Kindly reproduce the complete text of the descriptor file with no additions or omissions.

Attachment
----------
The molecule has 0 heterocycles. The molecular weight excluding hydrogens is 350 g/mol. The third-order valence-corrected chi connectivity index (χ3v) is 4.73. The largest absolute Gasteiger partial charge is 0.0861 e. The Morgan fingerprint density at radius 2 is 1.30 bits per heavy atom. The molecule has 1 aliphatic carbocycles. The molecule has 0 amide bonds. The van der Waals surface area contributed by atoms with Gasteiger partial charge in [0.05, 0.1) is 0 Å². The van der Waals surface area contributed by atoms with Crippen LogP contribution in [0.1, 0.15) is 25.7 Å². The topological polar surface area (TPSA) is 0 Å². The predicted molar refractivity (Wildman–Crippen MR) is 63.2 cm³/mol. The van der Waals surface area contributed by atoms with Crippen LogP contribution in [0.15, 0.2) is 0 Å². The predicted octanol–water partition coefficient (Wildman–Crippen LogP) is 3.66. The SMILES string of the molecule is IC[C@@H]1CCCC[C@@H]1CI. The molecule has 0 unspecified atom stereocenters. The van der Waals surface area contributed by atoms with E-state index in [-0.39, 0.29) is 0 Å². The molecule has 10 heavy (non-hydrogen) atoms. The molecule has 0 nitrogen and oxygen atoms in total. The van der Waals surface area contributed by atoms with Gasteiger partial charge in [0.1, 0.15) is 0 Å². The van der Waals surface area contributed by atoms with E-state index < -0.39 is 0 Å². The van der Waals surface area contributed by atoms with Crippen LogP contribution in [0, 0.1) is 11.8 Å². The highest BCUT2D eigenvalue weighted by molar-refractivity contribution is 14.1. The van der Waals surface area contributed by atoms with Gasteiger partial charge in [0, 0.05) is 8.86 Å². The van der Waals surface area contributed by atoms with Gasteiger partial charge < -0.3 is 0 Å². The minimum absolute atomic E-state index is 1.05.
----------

The molecule has 0 heterocycles. The molecular weight excluding hydrogens is 350 g/mol. The third-order valence-corrected chi connectivity index (χ3v) is 4.73. The largest absolute Gasteiger partial charge is 0.0861 e. The Morgan fingerprint density at radius 2 is 1.30 bits per heavy atom. The molecule has 1 aliphatic carbocycles. The molecule has 0 amide bonds. The van der Waals surface area contributed by atoms with Gasteiger partial charge in [0.05, 0.1) is 0 Å². The van der Waals surface area contributed by atoms with Crippen LogP contribution in [0.1, 0.15) is 25.7 Å². The topological polar surface area (TPSA) is 0 Å². The predicted molar refractivity (Wildman–Crippen MR) is 63.2 cm³/mol. The van der Waals surface area contributed by atoms with Crippen LogP contribution in [0.15, 0.2) is 0 Å². The predicted octanol–water partition coefficient (Wildman–Crippen LogP) is 3.66. The SMILES string of the molecule is IC[C@@H]1CCCC[C@@H]1CI. The molecule has 0 unspecified atom stereocenters. The van der Waals surface area contributed by atoms with E-state index in [-0.39, 0.29) is 0 Å². The molecule has 10 heavy (non-hydrogen) atoms. The molecule has 0 nitrogen and oxygen atoms in total. The van der Waals surface area contributed by atoms with Gasteiger partial charge in [0.1, 0.15) is 0 Å². The van der Waals surface area contributed by atoms with E-state index < -0.39 is 0 Å². The van der Waals surface area contributed by atoms with Crippen LogP contribution in [0, 0.1) is 11.8 Å². The highest BCUT2D eigenvalue weighted by molar-refractivity contribution is 14.1. The van der Waals surface area contributed by atoms with Gasteiger partial charge in [0, 0.05) is 8.86 Å². The van der Waals surface area contributed by atoms with Gasteiger partial charge < -0.3 is 0 Å². The minimum absolute atomic E-state index is 1.05.